# Statistics for business and economics

modified 2/16/2010

EXCERPTS FROM:
Solutions Manual to Accompany

and Economics
Eleventh Edition

David R. Anderson
University of Cincinnati

Dennis J. Sweeney
University of Cincinnati

Thomas A. Williams
Rochester Institute of Technology

The material from which this was excerpted is copyrighted by
SOUTH-WESTERN
CENGAGE LearningTM

Contents
1. Data and Statistics ....................................................................................................................... 1
2. Descriptive Statistics: Tabular and Graphical Methods.............................................................. 2
3. Descriptive Statistics: Numerical Methods................................................................................. 5
4. Introduction to Probability .......................................................................................................... 8
5. Discrete Probability Distributions............................................................................................. 11
6. Continuous Probability Distributions ....................................................................................... 13
7. Sampling and Sampling Distributions ...................................................................................... 15
8. Interval Estimation .................................................................................................................... 17
9. Hypothesis Testing.................................................................................................................... 18
10. Statistical Inference about Means and Proportions with Two populations............................. 22
14. Simple Linear regression ........................................................................................................ 25
15. Multiple Regression ................................................................................................................ 30
16. Regression Analysis: Model Building .................................................................................... 35
21. Decision Analysis ................................................................................................................... 37

1. Data and Statistics
12. a.
b.

c.

21. a.
b.
c.
d.
e.

The population is all visitors coming to the state of Hawaii.
Since airline flights carry the vast majority of visitors to the state, the use of questionnaires for
passengers during incoming flights is a good way to reach this population. The questionnaire
actually appears on the back of a mandatory plants and animals declaration form that passengers
must complete during the incoming flight. A large percentage of passengers complete the visitor
information questionnaire.
Questions 1 and 4 provide quantitative data indicating the number of visits and the number of days
in Hawaii. Questions 2 and 3 provide qualitative data indicating the categories of reason for the trip
and where the visitor plans to stay.

The two populations are the population of women whose mothers took the drug DES during
pregnancy and the population of women whose mothers did not take the drug DES during
pregnancy.
It was a survey.
63 / 3.980 = 15.8 women out of each 1000 developed tissue abnormalities.
The article reported “twice” as many abnormalities in the women whose mothers had taken DES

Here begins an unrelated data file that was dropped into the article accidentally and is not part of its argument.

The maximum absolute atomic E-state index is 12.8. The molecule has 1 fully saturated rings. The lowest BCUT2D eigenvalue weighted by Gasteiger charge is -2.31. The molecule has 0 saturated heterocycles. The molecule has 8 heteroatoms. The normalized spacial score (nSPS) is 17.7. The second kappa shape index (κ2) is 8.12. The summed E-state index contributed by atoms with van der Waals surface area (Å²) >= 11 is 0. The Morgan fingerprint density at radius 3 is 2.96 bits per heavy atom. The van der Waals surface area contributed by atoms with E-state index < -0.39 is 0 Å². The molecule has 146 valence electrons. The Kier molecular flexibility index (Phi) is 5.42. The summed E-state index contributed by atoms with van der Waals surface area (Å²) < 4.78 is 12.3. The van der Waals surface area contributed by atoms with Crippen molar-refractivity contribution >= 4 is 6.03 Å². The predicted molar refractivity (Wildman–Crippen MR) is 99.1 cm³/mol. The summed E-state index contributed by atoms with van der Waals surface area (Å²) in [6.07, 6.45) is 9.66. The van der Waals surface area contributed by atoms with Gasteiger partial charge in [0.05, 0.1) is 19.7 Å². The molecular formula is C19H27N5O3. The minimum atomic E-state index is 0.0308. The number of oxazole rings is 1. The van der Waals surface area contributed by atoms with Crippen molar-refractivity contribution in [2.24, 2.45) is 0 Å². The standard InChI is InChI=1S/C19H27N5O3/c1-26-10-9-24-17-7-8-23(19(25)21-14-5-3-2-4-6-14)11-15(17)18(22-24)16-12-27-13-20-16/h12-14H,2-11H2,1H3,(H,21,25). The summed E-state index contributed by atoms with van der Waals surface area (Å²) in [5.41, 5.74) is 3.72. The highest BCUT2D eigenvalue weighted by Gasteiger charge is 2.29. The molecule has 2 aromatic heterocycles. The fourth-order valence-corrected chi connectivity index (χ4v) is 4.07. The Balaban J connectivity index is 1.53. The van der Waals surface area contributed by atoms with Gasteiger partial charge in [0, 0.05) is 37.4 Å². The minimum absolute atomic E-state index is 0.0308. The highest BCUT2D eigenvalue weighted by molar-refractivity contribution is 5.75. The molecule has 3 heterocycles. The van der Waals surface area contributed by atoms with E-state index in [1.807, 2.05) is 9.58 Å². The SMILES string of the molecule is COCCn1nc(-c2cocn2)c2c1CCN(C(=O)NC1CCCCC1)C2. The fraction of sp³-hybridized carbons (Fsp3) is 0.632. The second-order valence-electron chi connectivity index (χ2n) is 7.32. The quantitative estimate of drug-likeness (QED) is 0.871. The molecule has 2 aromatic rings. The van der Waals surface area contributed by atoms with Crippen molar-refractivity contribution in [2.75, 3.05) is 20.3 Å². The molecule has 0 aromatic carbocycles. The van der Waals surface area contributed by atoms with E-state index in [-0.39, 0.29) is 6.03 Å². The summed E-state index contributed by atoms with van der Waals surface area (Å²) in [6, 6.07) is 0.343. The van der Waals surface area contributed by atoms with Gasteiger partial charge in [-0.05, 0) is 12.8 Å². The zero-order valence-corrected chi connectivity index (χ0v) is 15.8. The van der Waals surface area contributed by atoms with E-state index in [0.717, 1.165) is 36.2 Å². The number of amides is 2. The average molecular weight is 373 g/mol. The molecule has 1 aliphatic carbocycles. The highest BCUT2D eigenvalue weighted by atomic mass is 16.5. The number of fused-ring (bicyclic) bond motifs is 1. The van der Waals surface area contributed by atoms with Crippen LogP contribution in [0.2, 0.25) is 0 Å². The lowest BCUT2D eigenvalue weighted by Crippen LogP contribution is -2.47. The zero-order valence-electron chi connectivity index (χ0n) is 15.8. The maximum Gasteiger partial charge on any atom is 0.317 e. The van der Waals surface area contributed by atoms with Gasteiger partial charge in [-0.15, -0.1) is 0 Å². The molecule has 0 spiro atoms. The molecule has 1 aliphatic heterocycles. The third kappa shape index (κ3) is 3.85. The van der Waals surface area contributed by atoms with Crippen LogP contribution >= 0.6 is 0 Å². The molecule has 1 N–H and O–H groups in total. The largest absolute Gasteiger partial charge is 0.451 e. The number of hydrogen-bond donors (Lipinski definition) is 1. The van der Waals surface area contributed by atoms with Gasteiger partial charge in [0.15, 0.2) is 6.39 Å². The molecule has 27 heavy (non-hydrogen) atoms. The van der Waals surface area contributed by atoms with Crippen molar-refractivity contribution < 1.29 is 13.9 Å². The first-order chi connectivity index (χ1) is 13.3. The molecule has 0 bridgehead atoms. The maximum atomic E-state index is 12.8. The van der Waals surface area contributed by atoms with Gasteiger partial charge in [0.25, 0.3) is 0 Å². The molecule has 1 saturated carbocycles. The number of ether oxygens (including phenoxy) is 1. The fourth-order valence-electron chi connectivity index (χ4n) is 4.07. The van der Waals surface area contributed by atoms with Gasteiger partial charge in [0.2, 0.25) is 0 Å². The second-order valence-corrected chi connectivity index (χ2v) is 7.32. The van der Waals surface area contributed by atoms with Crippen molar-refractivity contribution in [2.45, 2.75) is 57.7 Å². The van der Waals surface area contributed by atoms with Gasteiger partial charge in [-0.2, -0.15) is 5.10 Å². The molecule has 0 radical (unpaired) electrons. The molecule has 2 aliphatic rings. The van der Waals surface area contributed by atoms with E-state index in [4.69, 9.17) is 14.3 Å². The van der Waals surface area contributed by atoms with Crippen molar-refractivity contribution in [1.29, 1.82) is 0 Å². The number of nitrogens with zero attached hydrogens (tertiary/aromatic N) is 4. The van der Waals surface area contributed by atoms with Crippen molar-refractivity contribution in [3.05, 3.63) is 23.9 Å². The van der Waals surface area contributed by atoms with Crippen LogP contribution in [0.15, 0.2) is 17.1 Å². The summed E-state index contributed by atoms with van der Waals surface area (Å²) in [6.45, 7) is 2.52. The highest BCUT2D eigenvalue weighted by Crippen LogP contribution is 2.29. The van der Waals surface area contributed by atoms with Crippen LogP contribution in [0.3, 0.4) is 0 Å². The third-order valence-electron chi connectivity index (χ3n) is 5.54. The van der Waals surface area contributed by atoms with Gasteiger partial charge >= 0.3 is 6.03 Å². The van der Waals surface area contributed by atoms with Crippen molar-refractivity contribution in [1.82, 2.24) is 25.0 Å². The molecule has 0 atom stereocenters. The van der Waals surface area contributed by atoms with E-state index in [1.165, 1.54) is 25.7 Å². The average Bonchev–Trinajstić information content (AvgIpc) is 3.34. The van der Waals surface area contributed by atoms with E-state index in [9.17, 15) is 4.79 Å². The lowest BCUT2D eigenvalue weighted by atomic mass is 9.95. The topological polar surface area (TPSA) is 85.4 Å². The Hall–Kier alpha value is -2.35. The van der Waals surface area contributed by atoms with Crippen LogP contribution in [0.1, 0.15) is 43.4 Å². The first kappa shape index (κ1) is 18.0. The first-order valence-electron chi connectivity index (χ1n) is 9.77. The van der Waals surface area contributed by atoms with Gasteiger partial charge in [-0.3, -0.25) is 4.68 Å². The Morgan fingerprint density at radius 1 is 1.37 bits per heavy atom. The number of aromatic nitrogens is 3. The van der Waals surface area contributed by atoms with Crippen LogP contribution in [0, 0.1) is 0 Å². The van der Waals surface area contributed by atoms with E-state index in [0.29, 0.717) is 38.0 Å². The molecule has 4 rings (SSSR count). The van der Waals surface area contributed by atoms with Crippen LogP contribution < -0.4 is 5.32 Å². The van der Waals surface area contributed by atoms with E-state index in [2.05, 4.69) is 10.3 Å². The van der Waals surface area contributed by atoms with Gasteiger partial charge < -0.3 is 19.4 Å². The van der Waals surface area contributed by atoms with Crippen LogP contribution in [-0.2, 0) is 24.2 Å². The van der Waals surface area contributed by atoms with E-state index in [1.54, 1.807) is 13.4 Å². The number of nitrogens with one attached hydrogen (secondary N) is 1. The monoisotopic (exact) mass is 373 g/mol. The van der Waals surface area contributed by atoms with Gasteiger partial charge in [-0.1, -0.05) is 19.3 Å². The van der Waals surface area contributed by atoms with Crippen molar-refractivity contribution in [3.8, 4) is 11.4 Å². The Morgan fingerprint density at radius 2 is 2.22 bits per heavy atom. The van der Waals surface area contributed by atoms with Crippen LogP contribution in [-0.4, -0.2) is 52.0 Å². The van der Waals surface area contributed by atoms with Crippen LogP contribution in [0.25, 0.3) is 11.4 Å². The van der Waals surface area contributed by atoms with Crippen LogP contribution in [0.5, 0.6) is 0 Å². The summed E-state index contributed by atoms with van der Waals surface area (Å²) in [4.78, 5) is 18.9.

during pregnancy. Thus, a rough estimate would be 15.8/2 = 7.9 abnormalities per 1000 women
whose mothers had not taken DES during pregnancy.
In many situations, disease occurrences are rare and affect only a small portion of the population.
Large samples are needed to collect data on a reasonable number of cases where the disease exists.

1

2. Descriptive Statistics: Tabular and Graphical Methods
15. a/b.
Waiting Time
0-4
5-9
10 - 14
15 - 19
20 - 24
Totals

Frequency
4
8
5
2
1
20

Relative Frequency
0.20
0.40
0.25
0.10
0.05
1.00

c/d.
Waiting Time
Less than or equal to 4
Less than or equal to 9
Less than or equal to 14
Less than or equal to 19
Less than or equal to 24
e.

Cumulative Frequency
4
12
17
19
20

Cumulative Relative Frequency
0.20
0.60
0.85
0.95
1.00

12/20 = 0.60

29. a.
y

x

1

2

Total

A

5

0

5

B

11

2

13

C

2

10

12

Total

18

12

30

1

2

Total

A

100.0

0.0

100.0

B

84.6

15.4

100.0

C

16.7

83.3

100.0

b.
y

x

2

c.
y
1

2

A

27.8

0.0

B

61.1

16.7

C

11.1

83.3

Total

100.0

100.0

x

d.

Category A values for x are always associated with category 1 values for y. Category B values for x
are usually associated with category 1 values for y. Category C values for x are usually associated
with category 2 values for y.

50. a.
Fuel Type
Year Constructed Elec Nat. Gas Oil Propane Other
1973 or before
40
183
12
5
7
1974-1979
24
26
2
2
0
1980-1986
37
38
1
0
6
1987-1991
48
70
2
0
1
Total 149
317
17
7
14

Total
247
54
82
121
504

b.
Year Constructed
1973 or before
1974-1979
1980-1986
1987-1991
Total
c.

Frequency
247
54
82
121
504

Fuel Type
Electricity
Nat. Gas
Oil
Propane
Other
Total

Frequency
149
317
17
7
14
504

Crosstabulation of Column Percentages
Fuel Type
Year Constructed Elec Nat. Gas Oil Propane Other
1973 or before
26.9
57.7
70.5
71.4
50.0
1974-1979
16.1
8.2
11.8
28.6
0.0
1980-1986
24.8
12.0
5.9
0.0
42.9
1987-1991
32.2
22.1
11.8
0.0
7.1
Total 100.0 100.0 100.0 100.0 100.0

d.

Crosstabulation of row percentages.
Year Constructed
1973 or before
1974-1979
1980-1986
1987-1991

Fuel Type
Elec Nat. Gas Oil Propane Other
16.2
74.1
4.9
2.0
2.8
44.5
48.1
3.7
3.7
0.0
45.1
46.4
1.2
0.0
7.3
39.7
57.8
1.7
0.0
0.8

3

Total
100.0
100.0
100.0
100.0

e.

Observations from the column percentages crosstabulation
For those buildings using electricity, the percentage has not changed greatly over the years. For the
buildings using natural gas, the majority were constructed in 1973 or before; the second largest
percentage was constructed in 1987-1991. Most of the buildings using oil were constructed in 1973
or before. All of the buildings using propane are older.
Observations from the row percentages crosstabulation